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    GCS Thesis

    Stephanie Zelenetz

    Project title: Recombinant Synthesis of Micelle-Forming Diblock Polypeptides For Cancer Immunotherapy

    GC Focus: Engineer Better Medicines

    Advisor: Ashutosh Chilkoti


    Checkpoint blockades and adoptive T cell therapy have highlighted recent breakthroughs in cancer immunotherapy, but clinically effective cancer vaccines have yet to be achieved. By leveraging biomaterials for the delivery of antigen and adjuvant it is possible to fine-tune an anticancer immune response. Nanoparticles have demonstrated tremendous potential for the enhancement of immunotherapies by promoting increased antigen uptake, programming accumulation in the lymph nodes, and decreasing clearance. Here we describe the use of a diblock consisting of reslin-like polypetides (RLPs), hydrophobic repetitive proteins, and elastin-like polypeptides (ELPs), hydrophilic repetitive protein biopolymers for a cancer vaccine consisting of antigen and negatively charged adjuvants, such as CpG. RLP-ELP diblocks, a novel class of amphiphilic diblock polypeptides, are a strong choice for such as they provide a robust platform for creating micelles of a given size and morphology. Here, we created a library of Ova-RLP-ELP-K12 constructs and successfully expressed and purified Ova-RLP140-ELP180-K12 and Ova-RLP180– ELP1160-K12. We have shown the binding of Ova-RLP140-ELP180-K12 to CpG and the protein’s self-assembling behavior. Further characterization of different RLP-ELP variants will be used to determine the fusion that is the ideal candidate for a nanoparticle-based vaccine platform.

    GCS Poster

    GCS Thesis

    Reflection and Future Plans:

    My GCS experience has allowed me to explore the intersection of engineering and medicine by developing a biomaterial-based cancer vaccine.This comprehensive research experience allowed me to gain invaluable skills, from protein engineering to vaccine development, that will one day allow me to achieve my goal of developing a therapeutic that can be  translated into the clinic. My involvement in the GCS program has supplemented my research experience by providing me with exposure to the other factors that dictate a medicine’s success. For instance, my global experience allowed me to travel to Europe and learn about how differences in healthcare systems can impact cancer treatment, and which drugs are on the market. Additionally, my I&E component allowed me to gain insight into the entrepreneurship aspect of drug development, and to consider the viability of a drug on the market from an economic standpoint. Overall, the GCS program has entailed me to get a more complete picture of engineering better medicines: from the need to the science to the practical factors that govern a therapy’s success.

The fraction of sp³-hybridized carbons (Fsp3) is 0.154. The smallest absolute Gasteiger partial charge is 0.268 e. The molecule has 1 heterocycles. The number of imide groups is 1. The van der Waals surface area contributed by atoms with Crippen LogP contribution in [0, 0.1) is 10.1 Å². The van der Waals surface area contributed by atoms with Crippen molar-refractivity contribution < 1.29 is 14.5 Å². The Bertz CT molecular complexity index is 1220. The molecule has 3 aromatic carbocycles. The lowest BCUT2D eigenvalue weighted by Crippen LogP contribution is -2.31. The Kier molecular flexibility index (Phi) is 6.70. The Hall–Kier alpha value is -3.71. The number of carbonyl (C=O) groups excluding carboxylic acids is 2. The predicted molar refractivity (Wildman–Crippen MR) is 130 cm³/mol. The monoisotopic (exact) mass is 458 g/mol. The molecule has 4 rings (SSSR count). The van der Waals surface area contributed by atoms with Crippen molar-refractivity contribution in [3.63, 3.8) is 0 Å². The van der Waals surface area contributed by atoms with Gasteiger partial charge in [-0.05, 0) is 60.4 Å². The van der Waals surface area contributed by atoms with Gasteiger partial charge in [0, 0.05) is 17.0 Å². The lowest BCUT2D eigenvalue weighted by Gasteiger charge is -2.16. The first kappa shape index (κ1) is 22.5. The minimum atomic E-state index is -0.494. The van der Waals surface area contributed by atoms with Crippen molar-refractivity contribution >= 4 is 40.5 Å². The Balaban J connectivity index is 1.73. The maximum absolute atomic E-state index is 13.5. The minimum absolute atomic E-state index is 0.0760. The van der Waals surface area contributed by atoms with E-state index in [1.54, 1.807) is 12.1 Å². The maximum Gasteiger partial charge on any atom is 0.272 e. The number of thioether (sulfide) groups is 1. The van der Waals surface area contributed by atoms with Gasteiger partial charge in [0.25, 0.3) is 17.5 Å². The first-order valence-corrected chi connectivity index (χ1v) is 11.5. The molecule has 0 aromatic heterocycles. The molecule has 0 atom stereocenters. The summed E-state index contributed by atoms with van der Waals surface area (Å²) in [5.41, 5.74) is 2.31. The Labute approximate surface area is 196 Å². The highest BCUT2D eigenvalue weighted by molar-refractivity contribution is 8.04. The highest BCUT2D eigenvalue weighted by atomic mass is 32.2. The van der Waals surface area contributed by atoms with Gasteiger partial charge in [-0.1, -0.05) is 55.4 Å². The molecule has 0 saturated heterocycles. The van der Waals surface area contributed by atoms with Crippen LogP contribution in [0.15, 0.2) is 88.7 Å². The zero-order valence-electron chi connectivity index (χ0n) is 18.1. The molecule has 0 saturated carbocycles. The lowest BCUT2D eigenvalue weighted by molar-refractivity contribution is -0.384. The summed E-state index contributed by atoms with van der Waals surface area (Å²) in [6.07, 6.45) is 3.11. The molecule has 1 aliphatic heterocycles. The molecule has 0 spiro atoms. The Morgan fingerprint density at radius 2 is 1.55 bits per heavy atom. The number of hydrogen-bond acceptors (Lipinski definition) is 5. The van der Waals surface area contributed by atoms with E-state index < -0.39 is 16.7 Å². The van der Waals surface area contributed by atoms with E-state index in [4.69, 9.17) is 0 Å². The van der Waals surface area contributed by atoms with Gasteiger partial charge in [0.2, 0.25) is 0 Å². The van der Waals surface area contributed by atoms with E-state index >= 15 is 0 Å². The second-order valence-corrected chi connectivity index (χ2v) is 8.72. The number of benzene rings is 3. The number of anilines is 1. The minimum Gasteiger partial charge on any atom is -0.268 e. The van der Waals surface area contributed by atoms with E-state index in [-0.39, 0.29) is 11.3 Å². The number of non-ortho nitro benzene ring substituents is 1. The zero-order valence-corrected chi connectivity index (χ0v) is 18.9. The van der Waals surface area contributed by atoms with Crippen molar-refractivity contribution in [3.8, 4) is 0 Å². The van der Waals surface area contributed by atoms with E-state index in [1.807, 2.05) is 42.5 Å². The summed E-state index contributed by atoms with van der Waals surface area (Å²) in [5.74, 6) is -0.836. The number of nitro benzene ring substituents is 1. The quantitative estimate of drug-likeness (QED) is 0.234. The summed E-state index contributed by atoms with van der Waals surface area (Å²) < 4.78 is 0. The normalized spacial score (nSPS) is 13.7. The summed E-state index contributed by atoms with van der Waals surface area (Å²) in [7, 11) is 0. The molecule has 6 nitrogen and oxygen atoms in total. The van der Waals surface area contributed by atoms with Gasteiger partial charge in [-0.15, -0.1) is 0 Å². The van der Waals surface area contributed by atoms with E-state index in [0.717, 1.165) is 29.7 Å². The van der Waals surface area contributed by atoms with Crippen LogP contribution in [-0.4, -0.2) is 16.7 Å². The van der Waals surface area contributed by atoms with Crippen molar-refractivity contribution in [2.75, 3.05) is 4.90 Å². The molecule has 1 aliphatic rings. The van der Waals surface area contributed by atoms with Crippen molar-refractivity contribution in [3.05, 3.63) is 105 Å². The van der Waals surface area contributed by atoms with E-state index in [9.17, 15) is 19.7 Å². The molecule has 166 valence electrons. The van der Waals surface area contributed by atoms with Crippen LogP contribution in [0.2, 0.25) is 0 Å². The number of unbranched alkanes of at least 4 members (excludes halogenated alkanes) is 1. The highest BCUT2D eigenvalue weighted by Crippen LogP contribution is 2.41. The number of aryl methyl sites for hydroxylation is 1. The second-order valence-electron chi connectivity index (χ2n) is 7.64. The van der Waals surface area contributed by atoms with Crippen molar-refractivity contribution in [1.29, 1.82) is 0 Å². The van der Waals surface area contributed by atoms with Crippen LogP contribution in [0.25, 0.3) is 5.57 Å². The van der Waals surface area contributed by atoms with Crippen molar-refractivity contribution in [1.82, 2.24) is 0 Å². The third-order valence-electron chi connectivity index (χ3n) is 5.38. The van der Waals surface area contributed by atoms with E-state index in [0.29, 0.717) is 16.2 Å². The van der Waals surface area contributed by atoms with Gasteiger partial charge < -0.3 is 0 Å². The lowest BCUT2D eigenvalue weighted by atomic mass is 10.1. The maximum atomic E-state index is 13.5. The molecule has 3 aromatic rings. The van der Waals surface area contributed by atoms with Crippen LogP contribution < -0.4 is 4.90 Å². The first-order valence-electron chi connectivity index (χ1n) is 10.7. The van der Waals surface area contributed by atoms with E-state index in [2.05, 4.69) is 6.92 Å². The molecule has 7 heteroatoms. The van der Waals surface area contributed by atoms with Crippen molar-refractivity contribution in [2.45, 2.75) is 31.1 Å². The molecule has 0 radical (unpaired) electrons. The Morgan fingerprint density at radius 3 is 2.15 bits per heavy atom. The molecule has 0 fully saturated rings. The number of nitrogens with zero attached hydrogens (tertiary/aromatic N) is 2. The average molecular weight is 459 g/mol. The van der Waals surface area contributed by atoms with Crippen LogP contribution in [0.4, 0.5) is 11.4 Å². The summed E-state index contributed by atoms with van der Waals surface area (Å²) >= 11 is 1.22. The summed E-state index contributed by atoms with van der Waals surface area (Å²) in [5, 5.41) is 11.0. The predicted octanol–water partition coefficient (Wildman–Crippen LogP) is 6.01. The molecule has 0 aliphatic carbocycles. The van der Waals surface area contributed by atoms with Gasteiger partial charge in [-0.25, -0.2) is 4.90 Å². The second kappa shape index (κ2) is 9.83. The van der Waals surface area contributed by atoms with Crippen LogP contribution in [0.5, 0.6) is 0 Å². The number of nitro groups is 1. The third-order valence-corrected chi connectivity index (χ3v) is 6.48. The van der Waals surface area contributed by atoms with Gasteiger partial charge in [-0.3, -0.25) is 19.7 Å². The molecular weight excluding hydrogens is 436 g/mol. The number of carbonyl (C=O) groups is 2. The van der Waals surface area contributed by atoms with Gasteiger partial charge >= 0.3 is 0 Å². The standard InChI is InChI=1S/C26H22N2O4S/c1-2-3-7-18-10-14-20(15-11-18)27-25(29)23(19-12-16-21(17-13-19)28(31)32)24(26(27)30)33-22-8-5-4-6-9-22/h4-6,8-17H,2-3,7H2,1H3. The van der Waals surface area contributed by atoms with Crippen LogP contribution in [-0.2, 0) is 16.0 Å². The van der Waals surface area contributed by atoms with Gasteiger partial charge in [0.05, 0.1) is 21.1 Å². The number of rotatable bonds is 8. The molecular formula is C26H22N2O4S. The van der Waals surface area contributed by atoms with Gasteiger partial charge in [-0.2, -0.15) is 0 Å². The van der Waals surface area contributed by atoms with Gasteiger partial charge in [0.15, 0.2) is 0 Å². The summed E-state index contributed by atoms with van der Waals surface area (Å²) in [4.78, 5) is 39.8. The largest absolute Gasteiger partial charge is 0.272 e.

After graduation I will be continuing my education by pursuing a PhD at Northwestern University in the Fall of 2020. I hope to conduct research to develop another biomaterial-based immunotherapy. One day I hope to work in industry to engineer a novel therapeutic that can be translated into the clinic.